Madhu Einsiedler


Take inspiration from my ideas on leadership, ideas that transcend the usual leadership content of coaching websites.

Active in this field for over 20 years, I was myself a leader (my biggest project was change management- communication, organisational change and training – during the introduction of SAP into a company with 3,200 employees in 4 countries. My change team comprised 24 consultants). I, probably like you, have experienced both extraordinarily good and extraordinarily bad leadership.

The realisation that in 2001 prompted my husband Bernhard and myself to set up our einsiedler&einsiedler og, „Consulting and Coaching for Leaders“ was, in a nutshell, that there is no overestimating the influence of leadership- both good and bad- on companies and their employees (and therefore in the long run on society).

I worked through the following stages of awareness:

  1. People in companies are structured into hierarchies with the aim of more efficiently and effectively reaching company targets through role division and allocation. Hierarchy breeds leadership – someone (a leader) has the authority to assign tasks to someone else (the employees) and keep tabs on their work.
  2. But leadership exists all around us, whenever people meet and relationships are formed, indeed throughout society.
  3. Leadership is always a person-to-person thing and as such is always based on a relationship, hence on the bonding and relational patterns we have assimilated.

Having asked myself the chicken and egg question in organisational theory- what comes first? Does the company influence the people or is it the people that influence the company?- my answer would be that it is the people who create and design the organisation through more or less conscious decisions and actions (a debatable point of view, as I am well aware- some see company organisation as an independent entity, and  structure does of course influence behaviour).

I also view leadership in the same (some would say) radical terms, whereby for me the focus is firmly on the leader as a person- on you, in other words.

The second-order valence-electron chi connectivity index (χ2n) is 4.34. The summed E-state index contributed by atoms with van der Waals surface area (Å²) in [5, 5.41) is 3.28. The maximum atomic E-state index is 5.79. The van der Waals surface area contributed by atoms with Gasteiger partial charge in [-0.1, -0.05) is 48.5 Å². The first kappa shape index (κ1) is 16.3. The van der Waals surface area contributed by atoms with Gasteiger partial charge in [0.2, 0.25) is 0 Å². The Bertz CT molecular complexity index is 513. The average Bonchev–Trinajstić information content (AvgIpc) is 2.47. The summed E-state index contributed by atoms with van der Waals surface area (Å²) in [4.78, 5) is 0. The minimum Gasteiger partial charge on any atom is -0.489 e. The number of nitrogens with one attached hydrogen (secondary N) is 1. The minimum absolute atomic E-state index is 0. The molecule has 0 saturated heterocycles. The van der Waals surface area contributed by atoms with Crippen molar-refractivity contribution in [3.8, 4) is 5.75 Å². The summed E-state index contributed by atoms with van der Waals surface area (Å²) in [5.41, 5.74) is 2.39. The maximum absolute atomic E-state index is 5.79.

Every leader has assimilated one or more leadership paradigms, which probably would not be referred to as such, that are determined by society and of which we are scarcely aware, if at all.

Besides shaping personal values and behaviour, these paradigms also determine both personal and organisational behaviour- in leaders as well as employees.

These paradigms determine the leadership work and culture of every company. They support or obstruct the company’s ability to work, and underlie every challenge faced by the company, be this on leadership issues or more generally in the interaction between management and staff.

Each paradigm brings with it a series of challenges, expectations and images for oneself and thus also for our own mental and gut concept of leadership, which in turn shapes our own behaviour in leadership situations.

Thus these paradigms provide a useful template for furthering leadership work and cooperation between leaders and employees, or coming up with effective solutions to the challenges that lie ahead.

To give some examples of questions that lead to growth and further development:

  • What paradigm (or paradigms) is/are to be found in your company?
  • Which paradigm are you yourself striving for in your leadership position. Which do you demonstrate under stress?
  • Which paradigms do you want to see in the people you lead. Which do you experience in your daily life and work as a leader?

Unconsciously, programmes for developing leadership qualities tend to build upon one or the other paradigm, yet it is always the images and values underlying the paradigms that determine our actions, without us actually consciously trying to control this.

Identification with one or the other value is usually so deep-seated that to label or express it is nigh-on impossible. Fear of pending destabilisation looms so large that defence mechanisms kick in even before we can start to reflect.

Really Good Coaching, team support and organisational development are needed here in order to facilitate real growth that transcends behavioural training.

Usually, however, attempts to develop leadership qualities tend to get no further than the formulation of target values and behaviour.

These target values and behaviours are then supposed to be trained up in two days. They will subsequently be applied with varying degrees of success.

I am sure you are familiar with the situation whereby in the absence of real growth and particularly under stress, the old automatic reactions kick in and take their course, sometimes helpfully, sometimes less so.

To my mind, the solution to this challenge speaks for itself- we can only continue to develop as leaders if we grow as people.

If we become aware of our most automatic mechanisms towards:

  • Stabilisation
  • Control
  • Recognition
  • Forming relationships

and clearly recognise where unhelpful mechanisms kick in, we can solve the good reasons underlying these mechanisms in a respectful way.

This leads to the emergence of new behavioural options that transcend behavioural training and takes to a new, deeper level:

  • The development of leadership qualities,
  • The definition of leadership,
  • Of leader,
  • Of employees

Lasting success can only be achieved through this type of in-depth growth, despite

  • The challenge of globalisation,
  • The changing society in which we live
  • The never-ending “higher, further, faster”,
  • The progressive destabilisation of time-honoured systems.

Besides allowing us to remain effective and efficient in our work, this in-depth growth also makes work rewarding and enriching, thus fostering innovation.

Sparked your interest? Want to learn more? Contact me.